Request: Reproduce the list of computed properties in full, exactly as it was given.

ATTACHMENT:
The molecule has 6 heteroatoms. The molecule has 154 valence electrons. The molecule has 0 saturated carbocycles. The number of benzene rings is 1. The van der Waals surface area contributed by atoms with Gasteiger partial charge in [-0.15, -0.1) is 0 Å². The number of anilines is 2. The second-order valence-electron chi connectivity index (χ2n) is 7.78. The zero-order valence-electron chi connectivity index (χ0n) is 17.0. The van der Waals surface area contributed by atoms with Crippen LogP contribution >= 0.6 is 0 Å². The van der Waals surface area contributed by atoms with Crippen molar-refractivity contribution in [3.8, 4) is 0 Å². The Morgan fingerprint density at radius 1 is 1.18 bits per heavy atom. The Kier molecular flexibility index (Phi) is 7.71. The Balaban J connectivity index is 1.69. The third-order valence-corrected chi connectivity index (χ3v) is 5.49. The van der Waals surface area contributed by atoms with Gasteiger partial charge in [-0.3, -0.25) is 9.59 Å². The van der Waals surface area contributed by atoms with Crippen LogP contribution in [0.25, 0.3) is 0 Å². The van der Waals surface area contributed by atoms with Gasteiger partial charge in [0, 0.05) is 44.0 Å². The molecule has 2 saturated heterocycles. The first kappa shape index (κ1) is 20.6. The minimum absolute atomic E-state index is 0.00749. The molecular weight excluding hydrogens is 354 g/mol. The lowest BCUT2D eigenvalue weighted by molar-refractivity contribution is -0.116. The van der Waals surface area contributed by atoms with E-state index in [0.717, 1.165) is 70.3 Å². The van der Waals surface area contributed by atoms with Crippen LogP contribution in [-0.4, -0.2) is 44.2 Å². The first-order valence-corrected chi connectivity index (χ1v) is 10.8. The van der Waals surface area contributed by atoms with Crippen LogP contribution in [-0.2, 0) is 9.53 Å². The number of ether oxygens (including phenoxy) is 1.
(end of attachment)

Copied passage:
The molecule has 6 heteroatoms. The molecule has 154 valence electrons. The molecule has 0 saturated carbocycles. The number of benzene rings is 1. The van der Waals surface area contributed by atoms with Gasteiger partial charge in [-0.15, -0.1) is 0 Å². The number of anilines is 2. The second-order valence-electron chi connectivity index (χ2n) is 7.78. The zero-order valence-electron chi connectivity index (χ0n) is 17.0. The van der Waals surface area contributed by atoms with Crippen LogP contribution >= 0.6 is 0 Å². The van der Waals surface area contributed by atoms with Crippen molar-refractivity contribution in [3.8, 4) is 0 Å². The Morgan fingerprint density at radius 1 is 1.18 bits per heavy atom. The Kier molecular flexibility index (Phi) is 7.71. The Balaban J connectivity index is 1.69. The third-order valence-corrected chi connectivity index (χ3v) is 5.49. The van der Waals surface area contributed by atoms with Gasteiger partial charge in [-0.3, -0.25) is 9.59 Å². The van der Waals surface area contributed by atoms with Crippen LogP contribution in [0.25, 0.3) is 0 Å². The van der Waals surface area contributed by atoms with Gasteiger partial charge in [0, 0.05) is 44.0 Å². The molecule has 2 saturated heterocycles. The first kappa shape index (κ1) is 20.6. The minimum absolute atomic E-state index is 0.00749. The molecular weight excluding hydrogens is 354 g/mol. The lowest BCUT2D eigenvalue weighted by molar-refractivity contribution is -0.116. The van der Waals surface area contributed by atoms with E-state index in [0.717, 1.165) is 70.3 Å². The van der Waals surface area contributed by atoms with Crippen LogP contribution in [-0.4, -0.2) is 44.2 Å². The first-order valence-corrected chi connectivity index (χ1v) is 10.8. The van der Waals surface area contributed by atoms with Crippen LogP contribution in [-0.2, 0) is 9.53 Å². The number of ether oxygens (including phenoxy) is 1.